TRI Pointe Homes hired the Oakland office of KTGY Architecture + Planning to refine its concept for the project. To help integrate the residential uses with the retail center, the development team continued Singleton Avenue west through the site where it could eventually connect with another segment of Singleton Avenue along the southern edge of Coast Guard housing to the west. That segment extends to Main Street, which leads to the ferry terminal. The San Francisco Bay Ferry carries passengers on five routes between Alameda Island and San Francisco, a 20-minute ride, and across the harbor to Oakland. The ferry terminal is a 20-minute walk from Alameda Landing and less than five minutes away by rush-hour shuttle. To augment the residential/commercial connection, three-story buildings at each corner where Singleton connects with housing have commercial spaces whose design reflects the brick restaurants and retail buildings that line the opposite side of Fifth Street.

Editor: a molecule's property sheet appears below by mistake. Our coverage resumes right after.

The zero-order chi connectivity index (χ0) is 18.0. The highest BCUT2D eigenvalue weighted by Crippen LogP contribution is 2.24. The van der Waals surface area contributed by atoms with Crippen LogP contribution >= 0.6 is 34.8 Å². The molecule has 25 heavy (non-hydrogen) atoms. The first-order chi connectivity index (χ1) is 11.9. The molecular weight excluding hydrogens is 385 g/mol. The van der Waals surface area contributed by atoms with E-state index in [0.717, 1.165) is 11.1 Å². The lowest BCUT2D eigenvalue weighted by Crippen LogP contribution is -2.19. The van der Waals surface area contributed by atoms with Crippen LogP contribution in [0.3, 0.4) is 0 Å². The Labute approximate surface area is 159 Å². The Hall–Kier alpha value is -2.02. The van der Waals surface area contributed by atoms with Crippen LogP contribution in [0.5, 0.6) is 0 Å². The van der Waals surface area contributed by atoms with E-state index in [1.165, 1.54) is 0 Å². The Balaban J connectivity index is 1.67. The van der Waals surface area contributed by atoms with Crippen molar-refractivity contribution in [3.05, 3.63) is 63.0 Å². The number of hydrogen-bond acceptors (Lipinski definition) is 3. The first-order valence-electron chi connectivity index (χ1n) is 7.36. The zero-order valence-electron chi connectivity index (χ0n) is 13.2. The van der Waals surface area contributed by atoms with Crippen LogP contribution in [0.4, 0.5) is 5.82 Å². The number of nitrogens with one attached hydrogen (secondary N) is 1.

Diversity of Housing Types
To soften the impact of increased density and to appeal to the broadest housing market, the team chose to develop three kinds of housing: 91 two- and three-story single-family detached houses in a neighborhood called Cadence on the western portion of the property, placed on lots about 40 by 75 feet (12 by 23 m), slightly smaller than Bayport’s 45-by-80-foot (14 by 24 m) lots; 106 three-story condominiums and flats called Linear, creating a more urban edge along Fifth Street across from the retail center; and 56 three-story townhouses called Symmetry on a separate 4.3-acre (1.7 ha) parcel north of the Target store, across Mitchell Avenue.
Including 32 more affordable units on Alameda Landing’s southern end, that mix achieved an average density of about 11 units per gross acre (27 units per ha), not that much denser than the nine units per gross acre (22 units per ha) density of Bayport, which is consistent with the scale of the rest of Alameda.